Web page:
Visalia Unified discusses $6 million deficit for current school year

Visalia Unified School District CFO says number has already shrunk and only represents 1.8% of the total budget

By Reggie Ellis

visalia – Last week’s special meeting of the Visalia Unified School District Board of Trustees was light in length but weighty in its significance.
Among the items considered was an agreement for agricultural pathways with College of the Sequoias, a review of the district’s Local Control Accountability Plan (LCAP), which determines how much state money the Visalia Unified School District (VUSD) will receive, and the first interim financial report for the current fiscal year 2019-20. The latter was concerning as the presentation for the report included a $6-million deficit in the district’s unrestricted general fund. Unrestricted money makes up about 85% of the district’s budget so the number was cause for concern.

In reality, said Nathan Hernandez, chief financial officer for VUSD, the deficit represents just 1.8% of the district’s total $342 million budget. Hernandez said when the district passed its budget in June it was projected to finish the 2019-20 year with a $5.28 million surplus between its unrestricted and restricted general fund but by the end of October was showing a $6.17 million deficit. He said the shortfall is primarily due to an $8 million increase in salary, which was negotiated after the budget was passed, and a carry over of $9.15 million in one-time costs originally budgeted for the previous school year. Those costs included $6.15 million for instructional materials, $1.74 million for facility projects, furniture and classrooms and over $1 million in other costs included in the previous budget.

Hernandez used the example of Denton Elementary School, which opened this fall. He said the construction costs had been spent prior to the current fiscal year but classroom and equipment costs were not paid until after the start of the 2019-20 year. These funds are then reallocated in the current year and the budget is adjusted.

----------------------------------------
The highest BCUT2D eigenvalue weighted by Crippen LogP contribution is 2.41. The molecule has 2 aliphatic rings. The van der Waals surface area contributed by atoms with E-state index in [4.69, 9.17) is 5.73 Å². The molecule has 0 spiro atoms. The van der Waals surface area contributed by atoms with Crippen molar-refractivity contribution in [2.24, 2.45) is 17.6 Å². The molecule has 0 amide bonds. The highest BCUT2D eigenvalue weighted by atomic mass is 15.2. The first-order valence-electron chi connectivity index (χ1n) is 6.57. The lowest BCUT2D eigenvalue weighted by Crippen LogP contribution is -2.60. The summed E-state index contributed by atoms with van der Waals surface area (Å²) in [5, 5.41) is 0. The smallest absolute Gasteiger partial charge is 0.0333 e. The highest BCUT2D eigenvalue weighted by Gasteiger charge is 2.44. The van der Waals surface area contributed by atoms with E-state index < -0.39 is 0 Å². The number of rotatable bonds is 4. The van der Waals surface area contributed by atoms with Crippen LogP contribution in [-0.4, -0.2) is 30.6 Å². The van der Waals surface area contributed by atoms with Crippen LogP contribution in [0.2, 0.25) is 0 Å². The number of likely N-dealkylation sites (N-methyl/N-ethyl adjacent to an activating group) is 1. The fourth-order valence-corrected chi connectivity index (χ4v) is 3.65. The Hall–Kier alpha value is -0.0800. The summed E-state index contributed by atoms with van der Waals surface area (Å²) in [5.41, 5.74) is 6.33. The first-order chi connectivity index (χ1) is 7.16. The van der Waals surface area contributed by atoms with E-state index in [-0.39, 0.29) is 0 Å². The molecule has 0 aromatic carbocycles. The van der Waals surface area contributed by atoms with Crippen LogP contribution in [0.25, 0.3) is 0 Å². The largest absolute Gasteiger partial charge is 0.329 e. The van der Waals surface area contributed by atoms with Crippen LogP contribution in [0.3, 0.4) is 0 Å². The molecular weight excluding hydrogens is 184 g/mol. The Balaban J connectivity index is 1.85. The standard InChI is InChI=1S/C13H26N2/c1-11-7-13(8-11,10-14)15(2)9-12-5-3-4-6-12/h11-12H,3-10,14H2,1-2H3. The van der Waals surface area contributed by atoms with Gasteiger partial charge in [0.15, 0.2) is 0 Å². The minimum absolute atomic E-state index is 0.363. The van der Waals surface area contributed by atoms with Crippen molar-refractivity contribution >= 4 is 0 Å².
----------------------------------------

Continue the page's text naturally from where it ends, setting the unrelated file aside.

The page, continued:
“Some of Denton Elementary’s actual expenses hit in the current year but were budgeted in the prior year’s budget along with the revenues,” Hernandez said. “Projects that carry over from one year to the next make it look like deficit spending.”

The deficit is projected to be even less next year based on conservative averages. After adjusting for the rise in projected revenue and expenses, the 2020-21 FY is projected to have a $4.88 million shortfall, which represents less than 1% of next year’s budget and by 2021-22 will be just $380,000, or a fraction of a percent of the total budget.

The budget had already been reduced even as board members discussed the report as Hernandez said the district had received $2 million in one-time, unrestricted revenue last month for special education preschool enrollment that would go toward eliminating the deficit. The first interim report also did not include an increase in average daily attendance funding the district will receive in April for an additional enrollment of 332 students.

That doesn’t mean reducing the deficit will be easy. Hernandez said there are significant financial challenges facing the district including $5 million increases to pension over the next two years, a $1.5 million increase in minimum wage over the next two years and a $3 million annual increase in special education programs.

School board member Neissen Foster said that the district received a “positive” financial rating from the Tulare County Office of Education, the highest rating it can receive. Hernandez said the designation means that the district has met its requirement to have 3% of its total budget in reserve for the next two fiscal years. Foster also noted that the during a previous term on the school board from 1999-2002, the district’s reserve fund barely met the 3% requirement but currently sits at 9.7% or about $36 million.

“I think our district is doing a fine job,” Foster said. “I really think the citizens of Visalia have very little to worry about. I think we will be able to solve this deficit pretty easily.”
The board unanimously approved the vote 5-0 as board members Joy Naylor and Lucia Vazquez were absent.

The second interim report will be presented to the board in March and cover district finances through Jan. 31, 2020. After the Governor releases his budget proposal early next month, Hernandez said his staff will ask the board to consider a budget reduction. He said financial staff is already working with principals, directors, department heads and union leaders to identify the reductions in order to present a balanced budget in June for the following fiscal year.

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